This week’s sidrah is peppered with references to the Land of Israel, and the underlying covenant between God and the Jewish people which enables Jews to live there. Firstly, we are told that we will indeed be given the land (Leviticus 25: 2); then, that living on the land is dependent on our keeping of the mitzvot (Leviticus 25: 18, 23, 38); and finally, that we must keep very specific mitzvot with regard to inhabiting the land as recognition of our understanding that God owns the Land and we merely reside there as God’s emissaries. These are the laws of shmittah, the sabbatical year, and yovel, the jubilee year.
Additionally, this week’s sidrah includes the laws of lending money justly and compassionately, and the laws of keeping slaves with dignity and care (however abhorrent the notion of slavery feels nowadays).
The relationship between these laws and our personal humanity, according to the 19th-century commentator, Shimshon Raphael Hirsch, is the demonstration of our understanding that inhabiting the land of Israel requires discipline, social justice and humility towards God’s ownership of all lands and love of all people; it is conditional.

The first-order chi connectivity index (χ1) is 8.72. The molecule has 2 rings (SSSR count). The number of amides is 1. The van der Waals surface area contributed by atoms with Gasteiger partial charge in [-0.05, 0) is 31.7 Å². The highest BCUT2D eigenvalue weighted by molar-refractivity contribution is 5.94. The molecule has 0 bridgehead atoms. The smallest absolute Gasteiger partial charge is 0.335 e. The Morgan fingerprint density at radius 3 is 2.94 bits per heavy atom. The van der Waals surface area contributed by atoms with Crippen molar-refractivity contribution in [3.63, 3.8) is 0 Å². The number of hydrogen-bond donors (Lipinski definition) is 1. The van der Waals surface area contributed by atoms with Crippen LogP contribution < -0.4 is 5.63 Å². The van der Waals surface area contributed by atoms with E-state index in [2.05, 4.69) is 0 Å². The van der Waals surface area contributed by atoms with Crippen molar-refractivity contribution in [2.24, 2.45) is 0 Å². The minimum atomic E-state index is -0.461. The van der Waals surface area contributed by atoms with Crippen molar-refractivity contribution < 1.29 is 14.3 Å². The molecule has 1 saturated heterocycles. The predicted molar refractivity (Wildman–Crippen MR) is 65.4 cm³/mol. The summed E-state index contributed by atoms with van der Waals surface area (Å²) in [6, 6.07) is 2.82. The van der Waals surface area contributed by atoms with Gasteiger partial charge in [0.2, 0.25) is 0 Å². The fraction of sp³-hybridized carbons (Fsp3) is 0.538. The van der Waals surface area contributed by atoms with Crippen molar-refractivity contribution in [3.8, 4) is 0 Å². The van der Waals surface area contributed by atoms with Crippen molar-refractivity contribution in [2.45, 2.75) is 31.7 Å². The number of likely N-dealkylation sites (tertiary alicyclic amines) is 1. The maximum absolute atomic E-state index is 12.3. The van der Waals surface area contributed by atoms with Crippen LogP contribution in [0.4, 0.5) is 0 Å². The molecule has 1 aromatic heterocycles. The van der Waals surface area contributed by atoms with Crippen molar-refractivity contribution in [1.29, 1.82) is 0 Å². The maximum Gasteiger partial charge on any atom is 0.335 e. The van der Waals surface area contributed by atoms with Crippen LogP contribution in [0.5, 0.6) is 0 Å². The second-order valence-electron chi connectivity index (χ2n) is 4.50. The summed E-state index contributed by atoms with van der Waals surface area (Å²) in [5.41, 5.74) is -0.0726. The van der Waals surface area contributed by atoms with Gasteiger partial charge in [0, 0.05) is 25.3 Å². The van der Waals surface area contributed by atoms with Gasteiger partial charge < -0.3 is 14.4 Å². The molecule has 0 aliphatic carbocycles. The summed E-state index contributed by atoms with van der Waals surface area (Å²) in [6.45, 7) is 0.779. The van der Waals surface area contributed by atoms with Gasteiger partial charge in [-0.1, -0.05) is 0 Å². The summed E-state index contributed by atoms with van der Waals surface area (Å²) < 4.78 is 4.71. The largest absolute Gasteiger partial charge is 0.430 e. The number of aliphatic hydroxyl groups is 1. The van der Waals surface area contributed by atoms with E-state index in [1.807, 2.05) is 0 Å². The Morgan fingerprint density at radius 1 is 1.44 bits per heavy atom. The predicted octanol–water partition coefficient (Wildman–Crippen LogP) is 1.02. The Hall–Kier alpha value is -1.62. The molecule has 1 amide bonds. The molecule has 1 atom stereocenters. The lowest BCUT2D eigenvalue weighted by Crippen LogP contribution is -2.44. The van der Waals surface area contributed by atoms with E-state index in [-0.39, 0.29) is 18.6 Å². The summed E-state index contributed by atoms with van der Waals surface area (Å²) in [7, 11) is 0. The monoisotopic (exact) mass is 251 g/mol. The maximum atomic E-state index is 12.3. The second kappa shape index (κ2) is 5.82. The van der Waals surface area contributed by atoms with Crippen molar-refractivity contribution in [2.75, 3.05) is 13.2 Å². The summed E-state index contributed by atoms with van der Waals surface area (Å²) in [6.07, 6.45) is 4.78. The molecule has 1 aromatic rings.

The haftarah from Jeremiah describes the prophet’s attempts to instruct the king and the people that their behaviour warrants expulsion from the land, but he is ignored and the Chaldeans invade Jerusalem. However, amid the chaos he performs a public act of profound hope and buys a piece of worthless land.
What looks like madness is an act of faith that, although the people’s relationship with God is fractured and they have chosen to flout the law, the despair will eventually end.